Regarding the prevalent approach to selection used by the organizations, 65% reported that they use competency models “to a high degree” or more. In fact, most organizations indicated that they assess competencies through interviews; however, they do not structure them systematically. Hough and Dilchert (2010) in a recent review chapter stated, “Personality measurement is almost synonymous with standardized self-report questionnaires” (p. 301); in the Chilean case the last part should be replaced by “projective tests.” None of the personality tests (or technique in the case of graphology) showed in Figure 1 have enough evidence to support their use. This particular scenario is spiced up by the interesting case of the most popular instrument: the Lüscher Color Test. In this test, the respondents must pick their favorite color between a series of paired cards. The pattern of color choice is supposed to predict personality traits. The scarce research, mostly done within the field of clinical psychology, on this test shows that it does not meet any of its promises (Holmes, Buchannan, Dungan, & Reed, 1986; Holmes, Wurtz, Waln, Dungan, & Joseph, 1984). Needless to say, to our knowledge, there is no research showing any sort of validity in work settings. In addition, anecdotal evidence collected by us (e.g., try Google Trends and search “Lüscher”) suggests that this test, along with other popular personality tests in the country (like the Zulliger) are used virtually only in Chile. Interestingly enough, Chilean I-O practitioners seem not to care much!
These strong preferences for personality measures that lack validity evidence and the unawareness of predictors with demonstrated validity, such as cognitive ability tests, are probably just examples of a phenomenon that is already familiar to TIP readers. Ryan and Tippins (2004) did a great job describing the large gap between the evidence available on recruitment and selection and the knowledge actually applied by practitioners. More recently, Highhouse (2008) wrote about the roots of intuition-based decisions in the selection arena. According to these authors, the situation in Chile might reflect a shortage of expertise in the field (i.e., few I-O masters or PhDs) and serious lack of standards for the practice of personnel selection.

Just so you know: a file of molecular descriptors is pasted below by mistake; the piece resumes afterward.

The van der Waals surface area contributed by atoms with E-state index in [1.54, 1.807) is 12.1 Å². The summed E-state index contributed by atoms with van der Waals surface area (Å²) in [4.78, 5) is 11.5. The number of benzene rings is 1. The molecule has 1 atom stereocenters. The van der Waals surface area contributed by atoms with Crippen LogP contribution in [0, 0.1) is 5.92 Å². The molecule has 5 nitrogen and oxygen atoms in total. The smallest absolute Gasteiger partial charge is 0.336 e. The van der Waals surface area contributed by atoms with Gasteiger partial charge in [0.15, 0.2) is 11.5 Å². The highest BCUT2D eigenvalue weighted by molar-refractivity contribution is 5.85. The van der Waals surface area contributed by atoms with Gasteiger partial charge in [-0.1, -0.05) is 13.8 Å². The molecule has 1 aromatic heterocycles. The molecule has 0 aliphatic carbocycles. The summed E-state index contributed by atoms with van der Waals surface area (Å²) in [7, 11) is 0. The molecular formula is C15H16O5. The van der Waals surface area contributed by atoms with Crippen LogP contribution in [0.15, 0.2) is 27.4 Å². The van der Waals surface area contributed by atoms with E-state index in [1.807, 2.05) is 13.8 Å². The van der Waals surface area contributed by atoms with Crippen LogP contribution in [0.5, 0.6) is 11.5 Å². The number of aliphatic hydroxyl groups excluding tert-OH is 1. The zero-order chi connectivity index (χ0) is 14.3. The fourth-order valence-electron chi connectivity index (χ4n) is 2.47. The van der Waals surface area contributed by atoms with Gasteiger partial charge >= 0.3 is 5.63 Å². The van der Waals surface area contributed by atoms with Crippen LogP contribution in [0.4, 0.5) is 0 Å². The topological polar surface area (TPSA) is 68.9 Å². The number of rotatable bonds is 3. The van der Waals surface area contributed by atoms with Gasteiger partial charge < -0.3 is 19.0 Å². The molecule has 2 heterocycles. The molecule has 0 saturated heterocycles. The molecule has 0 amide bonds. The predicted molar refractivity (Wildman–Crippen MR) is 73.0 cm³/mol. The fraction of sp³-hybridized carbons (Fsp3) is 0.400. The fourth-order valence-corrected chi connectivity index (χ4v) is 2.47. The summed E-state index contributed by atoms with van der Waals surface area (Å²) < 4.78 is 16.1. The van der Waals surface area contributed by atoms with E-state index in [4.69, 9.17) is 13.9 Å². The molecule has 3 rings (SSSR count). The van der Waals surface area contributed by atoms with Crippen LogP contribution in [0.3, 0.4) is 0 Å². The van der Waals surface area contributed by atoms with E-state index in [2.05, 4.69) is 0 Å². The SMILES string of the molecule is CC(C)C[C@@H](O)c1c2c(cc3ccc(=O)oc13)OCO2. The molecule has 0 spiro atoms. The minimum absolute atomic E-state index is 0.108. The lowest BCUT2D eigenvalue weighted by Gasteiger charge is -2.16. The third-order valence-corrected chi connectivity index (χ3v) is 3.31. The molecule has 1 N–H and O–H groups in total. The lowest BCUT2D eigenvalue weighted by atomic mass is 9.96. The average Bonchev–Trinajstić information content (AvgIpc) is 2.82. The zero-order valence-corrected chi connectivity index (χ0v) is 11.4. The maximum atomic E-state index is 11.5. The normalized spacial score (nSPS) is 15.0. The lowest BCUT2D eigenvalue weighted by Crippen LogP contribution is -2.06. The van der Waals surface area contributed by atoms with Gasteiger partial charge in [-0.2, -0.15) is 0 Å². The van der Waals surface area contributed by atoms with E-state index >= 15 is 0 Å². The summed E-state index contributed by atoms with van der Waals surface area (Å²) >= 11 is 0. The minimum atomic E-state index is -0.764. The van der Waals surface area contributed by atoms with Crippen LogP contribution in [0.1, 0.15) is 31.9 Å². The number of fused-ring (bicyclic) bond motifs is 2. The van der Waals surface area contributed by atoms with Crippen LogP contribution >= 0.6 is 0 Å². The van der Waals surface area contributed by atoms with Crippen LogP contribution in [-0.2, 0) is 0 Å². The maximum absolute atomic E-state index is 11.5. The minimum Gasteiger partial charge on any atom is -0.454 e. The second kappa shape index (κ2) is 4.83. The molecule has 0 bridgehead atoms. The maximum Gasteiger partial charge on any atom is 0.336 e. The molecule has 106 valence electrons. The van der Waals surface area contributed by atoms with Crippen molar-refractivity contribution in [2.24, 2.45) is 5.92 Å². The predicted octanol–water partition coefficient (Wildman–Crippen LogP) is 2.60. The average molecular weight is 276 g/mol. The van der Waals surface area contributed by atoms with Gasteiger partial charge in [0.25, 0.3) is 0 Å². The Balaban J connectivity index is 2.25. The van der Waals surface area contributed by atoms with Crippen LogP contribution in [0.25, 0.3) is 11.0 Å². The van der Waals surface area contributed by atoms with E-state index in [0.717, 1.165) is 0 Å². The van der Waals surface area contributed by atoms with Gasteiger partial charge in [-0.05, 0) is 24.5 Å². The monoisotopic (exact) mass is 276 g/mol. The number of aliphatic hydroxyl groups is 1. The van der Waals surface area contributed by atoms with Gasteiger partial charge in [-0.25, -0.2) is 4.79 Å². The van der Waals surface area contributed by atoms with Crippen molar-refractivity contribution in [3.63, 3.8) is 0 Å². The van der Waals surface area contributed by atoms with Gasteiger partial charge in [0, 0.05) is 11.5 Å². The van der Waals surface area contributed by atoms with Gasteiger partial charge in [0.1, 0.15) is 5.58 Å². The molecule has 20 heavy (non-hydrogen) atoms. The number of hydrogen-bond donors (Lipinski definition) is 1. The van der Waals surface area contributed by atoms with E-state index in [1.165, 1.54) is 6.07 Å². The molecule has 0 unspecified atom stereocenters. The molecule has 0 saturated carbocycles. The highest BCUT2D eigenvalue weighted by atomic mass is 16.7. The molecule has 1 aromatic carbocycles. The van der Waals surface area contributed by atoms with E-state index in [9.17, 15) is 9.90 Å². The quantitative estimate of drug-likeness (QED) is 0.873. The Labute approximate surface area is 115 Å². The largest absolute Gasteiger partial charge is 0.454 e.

Strategies for Change
The popularity of competency models might indicate a change towards the search for the most qualified applicants instead of searching mental pathology that is implied in the type of tests preferred in Chile today. However, so far the application of competency modeling is plagued by subjective measurement and conceptual disagreement. Beyond these technical issues, we are concerned about their undesired consequences; assessment tools seriously lacking validity expose the hiring process to unfair discrimination.
The situation depicted above is not completely gloomy, though. In consulting, we have observed that some organizations are becoming aware of these issues and are demanding higher quality selection practices. We had the opportunity to help many Chilean organizations develop and evaluate evidence-based selection methods, facing initial resistance from both managers and practitioners. However, in the long run, the better results of these methods have been perceived as improvements. The academic experience of one of the authors also indicates that the practitioners pursuing formal training in the area are uncomfortable with the status quo and are open to an evidence-based approach to selection.